For three years, a Bush-hating Vermont pipe carver has built a million-dollar business around the digits “01.20.09.”
On Jan. 20, 2009, Elliot Nachwalter and his company, “Bush’s Last Day,” will have to find new inspiration.
That’s the day President George W. Bush leaves the White House.
“I have a couple little products lined up. Both of them have nothing to do with politics,” Nachwalter said. “I’d like to think this time we won’t have to do another end-of-term button.”
First doodled on a dining room table, then slapped onto lapel buttons, “01.20.09” has become wildly popular.
“It was like a bulb, a light went off,” said Nachwalter, who drew it in a fit of pique prompted by Bush’s refusal to sign a piece of environmental legislation. “I started giving them out to my friends and anybody who thought it was interesting, and I couldn’t have enough of them. I said ‘Maybe I should think about selling them.'”
Now, more than 600 businesses across the country sell the T-shirts, buttons, bumper stickers and other products that proclaim “01.20.09,” some with the subtext “Bush’s Last Day” and “Earth, Water, Air.” The Internet has spread the message — and the products — globally.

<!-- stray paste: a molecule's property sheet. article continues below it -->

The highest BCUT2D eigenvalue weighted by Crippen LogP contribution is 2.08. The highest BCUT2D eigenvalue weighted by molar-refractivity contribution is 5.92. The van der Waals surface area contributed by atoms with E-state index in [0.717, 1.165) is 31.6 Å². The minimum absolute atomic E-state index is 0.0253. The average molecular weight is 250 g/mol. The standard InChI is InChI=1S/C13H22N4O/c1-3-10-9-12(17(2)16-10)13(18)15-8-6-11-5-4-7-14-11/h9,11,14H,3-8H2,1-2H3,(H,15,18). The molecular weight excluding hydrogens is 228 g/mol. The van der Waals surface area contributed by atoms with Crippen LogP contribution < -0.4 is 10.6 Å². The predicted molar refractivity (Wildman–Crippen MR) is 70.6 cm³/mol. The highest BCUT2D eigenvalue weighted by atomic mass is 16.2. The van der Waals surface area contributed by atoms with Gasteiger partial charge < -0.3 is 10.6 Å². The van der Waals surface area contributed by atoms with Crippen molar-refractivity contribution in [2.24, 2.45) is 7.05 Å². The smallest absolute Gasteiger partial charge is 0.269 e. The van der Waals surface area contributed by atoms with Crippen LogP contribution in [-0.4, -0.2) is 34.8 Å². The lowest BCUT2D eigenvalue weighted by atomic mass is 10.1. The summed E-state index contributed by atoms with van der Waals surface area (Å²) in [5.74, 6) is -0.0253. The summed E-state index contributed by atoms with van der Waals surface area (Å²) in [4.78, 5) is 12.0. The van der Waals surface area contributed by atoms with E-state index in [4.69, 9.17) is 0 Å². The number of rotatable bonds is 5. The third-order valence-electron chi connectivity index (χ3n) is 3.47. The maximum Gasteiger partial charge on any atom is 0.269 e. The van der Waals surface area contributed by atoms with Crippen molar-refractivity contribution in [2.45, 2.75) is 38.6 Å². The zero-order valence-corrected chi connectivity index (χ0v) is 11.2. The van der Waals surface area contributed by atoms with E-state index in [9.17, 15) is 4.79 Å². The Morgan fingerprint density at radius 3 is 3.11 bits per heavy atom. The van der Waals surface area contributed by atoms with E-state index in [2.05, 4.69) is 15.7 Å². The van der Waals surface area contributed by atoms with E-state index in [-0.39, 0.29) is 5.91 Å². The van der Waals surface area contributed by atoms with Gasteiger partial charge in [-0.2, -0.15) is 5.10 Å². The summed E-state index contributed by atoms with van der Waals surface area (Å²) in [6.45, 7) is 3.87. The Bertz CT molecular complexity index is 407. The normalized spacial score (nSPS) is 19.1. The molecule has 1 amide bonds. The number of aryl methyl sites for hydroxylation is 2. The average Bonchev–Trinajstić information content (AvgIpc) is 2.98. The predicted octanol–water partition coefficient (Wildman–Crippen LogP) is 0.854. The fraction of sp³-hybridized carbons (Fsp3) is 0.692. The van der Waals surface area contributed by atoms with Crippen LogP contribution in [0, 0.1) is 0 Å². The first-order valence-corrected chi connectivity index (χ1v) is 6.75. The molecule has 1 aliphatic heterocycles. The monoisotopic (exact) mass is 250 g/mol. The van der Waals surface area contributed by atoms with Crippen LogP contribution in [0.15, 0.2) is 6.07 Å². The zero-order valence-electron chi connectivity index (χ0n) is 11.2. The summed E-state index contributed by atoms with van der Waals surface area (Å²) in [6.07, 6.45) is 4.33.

“The Web site became like a cult thing. Everybody would send it to their mailing list and things started to grow pretty rapidly,” Nachwalter said.
“01.20.09” has appeared in movies, on late-night television shows — even on a Humvee in Iraq. Meanwhile, “Bush’s Last Day” countdown key chains tick off the days, hours, minutes and seconds until Bush’s era ends at the White House.
Nachwalter started out in a closet, but quickly outgrew his space. Now, he and six employees work 16-hour days filling orders out of a Manchester industrial park.
The product line has grown as well. There are refrigerator magnets, coffee mugs, golf balls, greeting cards, even “Fire Bush Hot Sauce” and dog treats called “Bush Biskits.”
Photo by AP Photo/Toby Talbot.